Plus – there is some useful material here you might want to consider

http://www.mckinsey.com/business-functions/organization/our-insights/the-psychology-of-change-management#0

 

  • Let’s look at some strategies that effect Behavioural Change…It’s important to Inspire by Showing rather than Telling. For example, if constant criticism is a problem, encourage your managers to shut it down in meetings. Behavioral change starts at the top – role models.

 

  • Provide training and Skills required – Be specific! Many change programs make the error of exhorting employees to behave differently without teaching them how to adapt general instructions to their individual situation. The company may urge them to be "customer-centric," for example, but if it paid little attention to customers in the past, they will have no idea how to interpret this principle or won’t know what a successful outcome would look like. Employees can’t learn merely by listening to instructions; they must also absorb the new information, use it experimentally, and integrate it with their existing knowledge. In practice, this means that you can’t teach everything there is to know about a subject in one session. Much better to break down the formal teaching into chunks, with time in between for the learners to reflect, experiment, and apply the new principles. Large-scale change happens only in steps.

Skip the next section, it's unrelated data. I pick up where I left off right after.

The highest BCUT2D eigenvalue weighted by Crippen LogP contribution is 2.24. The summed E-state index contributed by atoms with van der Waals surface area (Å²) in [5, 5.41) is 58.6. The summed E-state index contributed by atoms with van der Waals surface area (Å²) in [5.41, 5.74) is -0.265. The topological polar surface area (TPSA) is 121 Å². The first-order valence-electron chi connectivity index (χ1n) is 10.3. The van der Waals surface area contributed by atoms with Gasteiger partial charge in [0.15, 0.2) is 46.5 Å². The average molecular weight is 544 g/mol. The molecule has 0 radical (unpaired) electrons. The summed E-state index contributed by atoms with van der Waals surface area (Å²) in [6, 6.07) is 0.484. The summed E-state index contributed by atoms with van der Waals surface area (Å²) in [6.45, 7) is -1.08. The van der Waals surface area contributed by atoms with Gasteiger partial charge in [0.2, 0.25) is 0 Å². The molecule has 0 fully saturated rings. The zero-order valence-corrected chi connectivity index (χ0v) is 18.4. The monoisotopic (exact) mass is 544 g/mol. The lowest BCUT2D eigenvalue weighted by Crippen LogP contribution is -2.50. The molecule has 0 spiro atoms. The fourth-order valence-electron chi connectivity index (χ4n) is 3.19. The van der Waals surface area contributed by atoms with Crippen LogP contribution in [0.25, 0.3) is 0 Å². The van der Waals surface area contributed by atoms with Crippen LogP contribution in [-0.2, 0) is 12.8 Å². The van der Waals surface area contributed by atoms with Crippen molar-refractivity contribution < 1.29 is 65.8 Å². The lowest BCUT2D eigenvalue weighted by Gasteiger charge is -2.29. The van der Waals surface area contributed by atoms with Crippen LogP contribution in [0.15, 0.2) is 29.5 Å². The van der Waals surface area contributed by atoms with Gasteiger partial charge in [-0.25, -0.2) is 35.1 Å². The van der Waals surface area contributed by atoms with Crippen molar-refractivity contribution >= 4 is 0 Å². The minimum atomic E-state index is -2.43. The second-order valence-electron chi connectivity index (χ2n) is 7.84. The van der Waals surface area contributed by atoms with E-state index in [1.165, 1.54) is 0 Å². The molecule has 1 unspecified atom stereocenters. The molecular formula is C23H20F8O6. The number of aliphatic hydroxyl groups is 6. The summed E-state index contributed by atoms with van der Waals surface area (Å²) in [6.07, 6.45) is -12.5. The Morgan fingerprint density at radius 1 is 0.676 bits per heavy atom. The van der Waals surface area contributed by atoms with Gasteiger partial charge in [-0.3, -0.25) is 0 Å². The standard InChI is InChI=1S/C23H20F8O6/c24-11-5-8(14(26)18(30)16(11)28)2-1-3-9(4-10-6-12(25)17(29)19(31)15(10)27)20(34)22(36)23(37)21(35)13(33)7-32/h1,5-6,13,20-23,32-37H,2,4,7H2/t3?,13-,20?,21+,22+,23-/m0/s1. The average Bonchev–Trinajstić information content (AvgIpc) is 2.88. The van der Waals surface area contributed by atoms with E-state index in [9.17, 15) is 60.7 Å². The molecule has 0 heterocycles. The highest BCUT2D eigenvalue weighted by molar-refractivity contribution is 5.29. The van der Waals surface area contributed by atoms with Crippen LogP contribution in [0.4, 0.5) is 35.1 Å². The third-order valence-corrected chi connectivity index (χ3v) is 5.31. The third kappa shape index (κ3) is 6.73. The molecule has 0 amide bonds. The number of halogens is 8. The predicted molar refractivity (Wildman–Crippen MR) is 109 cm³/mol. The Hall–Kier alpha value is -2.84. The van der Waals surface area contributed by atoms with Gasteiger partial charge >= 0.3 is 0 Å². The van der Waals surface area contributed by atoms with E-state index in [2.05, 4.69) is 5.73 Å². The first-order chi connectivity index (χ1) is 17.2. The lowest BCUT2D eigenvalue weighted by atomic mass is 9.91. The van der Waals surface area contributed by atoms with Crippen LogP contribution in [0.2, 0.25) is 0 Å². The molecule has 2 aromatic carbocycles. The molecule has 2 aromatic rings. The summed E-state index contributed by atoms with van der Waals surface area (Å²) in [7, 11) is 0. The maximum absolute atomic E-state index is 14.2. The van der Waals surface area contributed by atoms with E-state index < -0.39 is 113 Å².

• Positive-reinforcement "loops" have a constant, ‘conditioned’ effect: once established, you can leave them be. This can be done through a series of high impact tools (such as alerts, video and classroom training) to more passive tools, such as digital signage, screensavers, lunchroom flyers
  • Lastly the right behavior should be acknowledged and rewarded. Special mention in staff newsletters, functions, digital signage, etc

We’d also recommend supplementing the above activity with follow up quizzes to find any knowledge gaps.

Quizzes are available freely (mention Survey Monkey, but explain limitations?).

They are also good for gamification

 

What is cultural shift?

Aligning the ingrained practices and attitudes of employees to the values and strategic objectives of an organization.

 

BUT … it’s probably the toughest IC challenge  – a slow burn, often met with resistance